An international forestry expert has warned that more than half a million ash trees in Cumbria – some dating back to the Tudors – are directly threatened after new cases of ‘Chalara Ash Dieback Disease’ were confirmed in the Lake District.
Professor Ted Wilson, Director of the Penrith-based Silviculture Research International, said reports of the disease in ash trees in Cumbria was the “news we have all been dreading.”
The latest information released by the Forestry Commission shows confirmed reports in the Borrowdale area, the Kendal to Windermere corridor, the south-east lakes area, the Eden Valley and near Carlisle and Longtown.
“In 2014 a large area of infection was identified in north Lancashire so we feared it would only be a matter of time before Cumbria saw new cases,” he said.
Ash Dieback could turn out to be as environmentally damaging as Dutch Elm Disease which wiped out millions of trees in the UK in the 80s and 90s. Professor Wilson called for tougher import regulations and plant health checks at border points.
“These latest cases pretty much confirm Ash Dieback is here and spreading in the heart of the county,” added Professor Wilson.
Professor Wilson, who teaches forestry at the University of Toronto and throughout the world, formed the first local ash action group in 2012 when the first Cumbrian incidence of the disease was discovered near Aspatria.
Whilst the Forestry Commission has reported that the latest affected trees are young and only subtly affected by Dieback – suggesting contamination in 2014 – Professor Wilson said there was no room for complacency.
“Cumbria has over 500,000 mature ash trees in the landscape, outside woodlands, along hedgerows, field margins and across the fells,” he said.
“It is the most common and most important species outside woodlands in the county and many of these are hundreds of years old and an integral part of the Lakeland scenery.
“Some worked trees, pollards, are part of the farming system first introduced along with Herdwick sheep in Viking times, over 1000 years ago.
“The loss of these trees is a direct threat to the landscape of Cumbria and the Lake District National Park and some iconic specimens date back to Tudor times and perhaps even earlier.”
Young ash trees are most susceptible to Dieback – which causes leaves to curl up before killing the entire plant – but eventually even mature trees succumb.
Professor Wilson urged members of the public, landowners, conservation groups and local authorities to act together to help reduce the spread of Ash Dieback.
“Everyone can help by reporting sightings of the disease on the Forestry Commission’s TREE ALERT website,http://www.forestry.gov.uk/treealert,” he urged.
There are also opportunities for people to get involved in Citizen Science projects and more information is available on the Forestry Commission website.
But Ash Dieback is just the tip of the iceberg when it comes to the modern-day threats to trees, he added.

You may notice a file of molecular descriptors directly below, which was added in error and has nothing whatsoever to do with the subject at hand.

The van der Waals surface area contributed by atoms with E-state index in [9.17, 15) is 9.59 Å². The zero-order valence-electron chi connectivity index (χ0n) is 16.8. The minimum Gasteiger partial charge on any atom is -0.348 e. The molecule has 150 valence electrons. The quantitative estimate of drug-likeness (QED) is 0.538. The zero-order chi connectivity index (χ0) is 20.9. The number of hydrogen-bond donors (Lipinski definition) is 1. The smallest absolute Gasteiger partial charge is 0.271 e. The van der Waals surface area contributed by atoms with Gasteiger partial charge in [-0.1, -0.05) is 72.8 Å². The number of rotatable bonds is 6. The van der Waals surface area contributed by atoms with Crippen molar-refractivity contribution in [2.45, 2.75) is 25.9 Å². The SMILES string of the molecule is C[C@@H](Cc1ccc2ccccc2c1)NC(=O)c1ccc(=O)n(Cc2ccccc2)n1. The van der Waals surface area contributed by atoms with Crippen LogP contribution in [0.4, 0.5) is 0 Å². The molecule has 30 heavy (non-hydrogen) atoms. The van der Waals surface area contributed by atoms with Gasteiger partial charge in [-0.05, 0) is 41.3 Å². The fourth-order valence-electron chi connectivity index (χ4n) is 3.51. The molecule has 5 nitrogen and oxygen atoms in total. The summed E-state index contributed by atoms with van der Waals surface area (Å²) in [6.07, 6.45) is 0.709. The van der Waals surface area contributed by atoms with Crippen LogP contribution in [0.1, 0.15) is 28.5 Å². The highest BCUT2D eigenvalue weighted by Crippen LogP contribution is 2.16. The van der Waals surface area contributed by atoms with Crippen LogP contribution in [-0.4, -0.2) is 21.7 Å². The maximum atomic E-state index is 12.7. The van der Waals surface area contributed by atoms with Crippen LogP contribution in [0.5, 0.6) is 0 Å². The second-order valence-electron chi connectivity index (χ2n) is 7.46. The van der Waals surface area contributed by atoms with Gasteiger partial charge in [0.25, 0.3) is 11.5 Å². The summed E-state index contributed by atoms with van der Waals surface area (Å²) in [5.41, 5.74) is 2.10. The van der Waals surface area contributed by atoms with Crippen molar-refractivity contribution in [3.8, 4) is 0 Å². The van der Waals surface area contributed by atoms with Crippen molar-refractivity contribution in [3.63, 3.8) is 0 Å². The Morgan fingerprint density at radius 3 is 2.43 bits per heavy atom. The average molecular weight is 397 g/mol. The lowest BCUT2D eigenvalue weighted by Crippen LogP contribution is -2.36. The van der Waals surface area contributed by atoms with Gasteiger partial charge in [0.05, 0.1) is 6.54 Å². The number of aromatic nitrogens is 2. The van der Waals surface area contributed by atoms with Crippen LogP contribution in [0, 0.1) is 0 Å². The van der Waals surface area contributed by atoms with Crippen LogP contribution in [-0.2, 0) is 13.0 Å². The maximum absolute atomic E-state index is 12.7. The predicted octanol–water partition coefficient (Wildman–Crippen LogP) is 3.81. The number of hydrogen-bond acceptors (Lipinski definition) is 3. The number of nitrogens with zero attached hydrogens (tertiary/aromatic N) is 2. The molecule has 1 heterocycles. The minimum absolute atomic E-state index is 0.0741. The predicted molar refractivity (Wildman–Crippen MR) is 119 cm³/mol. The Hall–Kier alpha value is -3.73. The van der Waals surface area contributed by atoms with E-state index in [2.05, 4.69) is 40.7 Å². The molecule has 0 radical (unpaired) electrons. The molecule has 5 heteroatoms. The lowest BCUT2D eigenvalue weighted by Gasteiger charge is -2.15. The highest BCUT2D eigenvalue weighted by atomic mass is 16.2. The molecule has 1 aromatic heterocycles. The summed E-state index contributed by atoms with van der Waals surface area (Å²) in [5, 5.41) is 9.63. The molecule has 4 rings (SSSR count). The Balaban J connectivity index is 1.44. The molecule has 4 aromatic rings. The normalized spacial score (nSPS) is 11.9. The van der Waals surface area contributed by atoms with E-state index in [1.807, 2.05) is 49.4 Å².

“Many other native species are being affected by introduced pests and diseases, juniper, Scots pine, even oak,” he said.
“We need to educate ourselves to identify tree diseases, act quickly to reduce the rate of spread or minimise economic losses, and find new ways of stopping pests and diseases coming into Britain.
“There has been an increase in support for tree disease research, but we need to do a lot more.
“I was recently in Canada studying Emerald Ash Borer and Asian Long Horned Beetle. These are two of the most important threats to our forests in Britain. Both beetles will kill many trees very quickly if they arrive and get established here.”
The Forestry Commission and other organisations are sponsoring research into genetic resistance to the ash dieback fungus.
“We think a few percent of trees are able to withstand infection without serious injury or death. We hope these will form the core for breeding new resistant populations. But it is very early days, trees take a long time to grow, and we have a lot still to learn,” said Professor Wilson.
“Ash will probably remain in the landscape, but ultimately at a reduced level and perhaps there will be fewer of the big old specimens that are such a feature of Cumbria.
“We need to start looking for alternative species, diversify the types of trees we use in the future.
“Ash was the species that replaced elm trees as the hedgerow tree of choice across the whole British landscape.
“So the news of the rate and speed of spread of Ash Dieback is a huge concern to everyone, and will almost certainly have an impact on how the countryside appears.
“In Suffolk and Norfolk where the disease was first found, the scale of the damage is now becoming obvious and it is all terribly sad. In some woodlands almost every tree is either dead or showing signs of significant infection.
“We need tougher import regulations and plant health checks at border points and co-operation at all levels of government and industry, to minimise the risk of introducing more diseases like Chalara Ash Dieback. Through research, teamwork and international collaboration, there is hope that we can reduce the risks for other tree species.”